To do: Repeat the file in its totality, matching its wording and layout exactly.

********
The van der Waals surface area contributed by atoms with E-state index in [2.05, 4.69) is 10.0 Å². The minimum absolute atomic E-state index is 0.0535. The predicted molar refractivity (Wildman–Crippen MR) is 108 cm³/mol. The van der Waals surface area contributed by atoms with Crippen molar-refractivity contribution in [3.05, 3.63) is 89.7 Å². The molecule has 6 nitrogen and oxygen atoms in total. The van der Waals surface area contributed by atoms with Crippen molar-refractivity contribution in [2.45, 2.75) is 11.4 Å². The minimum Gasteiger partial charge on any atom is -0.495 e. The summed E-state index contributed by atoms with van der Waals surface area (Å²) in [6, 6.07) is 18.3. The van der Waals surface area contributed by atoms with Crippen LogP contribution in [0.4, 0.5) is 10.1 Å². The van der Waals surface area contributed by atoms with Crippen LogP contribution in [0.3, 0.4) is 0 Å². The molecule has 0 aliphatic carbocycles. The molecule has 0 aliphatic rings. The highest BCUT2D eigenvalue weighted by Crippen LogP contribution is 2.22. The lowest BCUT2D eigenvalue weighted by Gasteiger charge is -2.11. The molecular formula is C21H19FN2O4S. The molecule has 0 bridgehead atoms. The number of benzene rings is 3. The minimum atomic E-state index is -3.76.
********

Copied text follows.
The van der Waals surface area contributed by atoms with E-state index in [2.05, 4.69) is 10.0 Å². The minimum absolute atomic E-state index is 0.0535. The predicted molar refractivity (Wildman–Crippen MR) is 108 cm³/mol. The van der Waals surface area contributed by atoms with Crippen molar-refractivity contribution in [3.05, 3.63) is 89.7 Å². The molecule has 6 nitrogen and oxygen atoms in total. The van der Waals surface area contributed by atoms with Crippen molar-refractivity contribution in [2.45, 2.75) is 11.4 Å². The minimum Gasteiger partial charge on any atom is -0.495 e. The summed E-state index contributed by atoms with van der Waals surface area (Å²) in [6, 6.07) is 18.3. The van der Waals surface area contributed by atoms with Crippen LogP contribution in [0.4, 0.5) is 10.1 Å². The van der Waals surface area contributed by atoms with Crippen LogP contribution in [0.3, 0.4) is 0 Å². The molecule has 0 aliphatic carbocycles. The molecule has 0 aliphatic rings. The highest BCUT2D eigenvalue weighted by Crippen LogP contribution is 2.22. The lowest BCUT2D eigenvalue weighted by Gasteiger charge is -2.11. The molecular formula is C21H19FN2O4S. The molecule has 0 bridgehead atoms. The number of benzene rings is 3. The minimum atomic E-state index is -3.76.